NRL News

Pro-abortionists spin furiously but “Life is winning again in America”

by | Jun 9, 2017

By Dave Andrusko

Having written my share of book reviews, I know the added blessing that comes along when you are evaluating/critiquing multiple books on the same topic. You can go hither and yon and correct/deepen the arguments made.

Which brings us to a review (under the headline, “The Abortion Battlefield”) of two new pro-abortion books by a fellow pro-abortionist, Marcia Angell.

For those with good memories, you will recall that at one time Angell was the Editor in Chief of The New England Journal of Medicine. We have written about her several times, plus including a post by Wesley J. Smith in which Wesley took her to task for her outright embrace not of abortion (in this instance) but of euthanasia—“even for those who can’t ask for it themselves.”

In 2012 I wrote about a hysterical opinion piece she co-authored for USA Today in which the authors harshly critiqued “an unprecedented and sweeping legal assault on women’s reproductive rights” and called on “Physicians, both as individuals and as a profession” to “stand with their patients,” including by acts of civil disobedience!

In other words, the New York Review of Books was not asking an impartial observer to review two books, but a passionate pro-abortion partisan.

Her review is interesting, not for the pro-abortion sound bites or the warmed-over anti-male “feminism,” but what she concedes or misses. For example, immediately after the 1973 Roe v. Wade decision, “Legal abortions rapidly became common.” Or “antiabortion organizations were formed, such as the National Right to Life Committee (NRLC), which had millions of members and chapters in every state by the late 1970.” So, Roe meant a proliferation of abortions and the impetus for grassroots pro-life resistance.

There immediately followed this odd sentence: “Like the Catholic Church, [NRLC’s] focus was on protecting the embryo (defined as less than eight weeks’ gestation) or fetus—both usually referred to as the “unborn child”—through legal and legislative strategies.” Actually, from the get-go NRLC opposed all abortions at all stages. Nowhere in Angell’s review is there a hint at the atrocities performed experimentally on often very mature unborn children which were grotesque even by pro-abortion standards.

While Angell is incorrect about when crisis pregnancy centers started (much earlier than she suggests), she is correct when she quotes one of the authors that CPCs “were a uniquely woman-dominated sector of the antiabortion movement.” In her own words, Angell observes “instead of providing abortions, CPCs offered free pregnancy tests, then tried to dissuade pregnant women from obtaining abortions. They rapidly became the major form of activism, writes [Karissa] Haugeberg, and by 2009, there were 3,200 of these facilities, with a combined staff of 40,000, and they saw about one million pregnant women each year.”

Referring to what followed the 1992 Casey decision, Angell lambastes pro-life legislative initiatives. “Since then, and particularly since Republicans have gained control of most state governments, states have rushed to pass new laws that treat pregnant women like errant children.”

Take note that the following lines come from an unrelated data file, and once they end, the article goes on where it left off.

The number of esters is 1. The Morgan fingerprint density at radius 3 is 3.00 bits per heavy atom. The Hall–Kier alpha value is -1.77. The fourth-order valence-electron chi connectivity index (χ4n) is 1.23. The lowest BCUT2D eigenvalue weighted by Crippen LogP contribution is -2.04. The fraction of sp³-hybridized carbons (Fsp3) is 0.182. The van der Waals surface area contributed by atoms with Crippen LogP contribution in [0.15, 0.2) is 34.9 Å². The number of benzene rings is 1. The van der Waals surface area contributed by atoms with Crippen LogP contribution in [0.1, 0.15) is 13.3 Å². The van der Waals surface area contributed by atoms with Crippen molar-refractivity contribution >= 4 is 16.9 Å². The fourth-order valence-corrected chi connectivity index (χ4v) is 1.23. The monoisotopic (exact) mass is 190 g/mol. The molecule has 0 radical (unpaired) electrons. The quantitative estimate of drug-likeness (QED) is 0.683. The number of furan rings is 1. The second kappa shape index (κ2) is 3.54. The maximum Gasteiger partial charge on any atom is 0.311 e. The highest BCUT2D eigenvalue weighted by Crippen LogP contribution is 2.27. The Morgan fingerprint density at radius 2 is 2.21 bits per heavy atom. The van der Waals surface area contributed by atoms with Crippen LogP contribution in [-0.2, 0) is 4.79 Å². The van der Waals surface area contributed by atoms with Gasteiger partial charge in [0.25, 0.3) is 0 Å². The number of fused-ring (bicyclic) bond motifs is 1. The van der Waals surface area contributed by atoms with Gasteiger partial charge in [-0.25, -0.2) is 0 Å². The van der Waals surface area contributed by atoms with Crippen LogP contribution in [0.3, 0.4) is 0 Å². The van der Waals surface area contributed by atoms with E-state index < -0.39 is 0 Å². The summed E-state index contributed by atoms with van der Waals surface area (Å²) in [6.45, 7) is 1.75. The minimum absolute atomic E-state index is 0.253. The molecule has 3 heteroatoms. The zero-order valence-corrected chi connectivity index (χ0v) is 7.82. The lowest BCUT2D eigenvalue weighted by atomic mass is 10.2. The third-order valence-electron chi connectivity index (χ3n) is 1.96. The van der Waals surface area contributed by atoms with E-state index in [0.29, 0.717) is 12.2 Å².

The Abortion Industry and its vast horde of supporters in academia, Hollywood, and the Establishment media fiercely opposes: any opportunity for an abortion-minded woman to think about her life-and-death decision; any parental involvement in the abortion decision of their minor daughter; any limitation on when a woman may abort what even pro-abortionists might concede are pain-capable unborn children, and any restriction on the method with which the abortionist kills unborn children (such as by a partial-birth abortion) so matter how grotesque.

Enacting any of these commonsense measures doesn’t treat women as “errant children.” Insisting that they abort with assembly-like efficiency is. Pro-abortionists not only want no “obstacles” on the road to abortion, they also want the path greased with your tax dollars and mine.

One more comment. Angell writes, “A Pew poll in October 2016 showed that 59 percent of Americans think abortion should be legal in all or most cases, while 37 percent think it should be illegal in all or most cases.”

We critiqued that poll at length, concluding, “First Pew feeds its respondents a drastically untrue portrait of the breadth, depth, and width of Roe’s license to kill. Then it mangles (yet again) a truth that is crystal clear in Gallup’s more recent polling. That when you ask a follow up question to generalized responses, you find that in a typical Gallup poll, there will be a total of 55% who say abortion should be illegal in all circumstances (19%) or only a few circumstances (36%).”

Angell is a member in good standing with the hard-core anti-life brigade. That’s why her review of two pro-abortion books is long on hyperbole and short (essentially non-existent) on criticism. Abortion is wonderful. Abortion was/is essential to women “mak[ing] giant strides toward equality.”

It is nothing of the sort, which is why so many younger women are baffled by the likes of Angell who consider the right to kill unborn babies as a kind of secular sacrament.

The times they are achangin’—changing the direction of life. Or, as pro-life Vice President Mike Pence put it last January, “Life is winning again in America.”

Categories: Life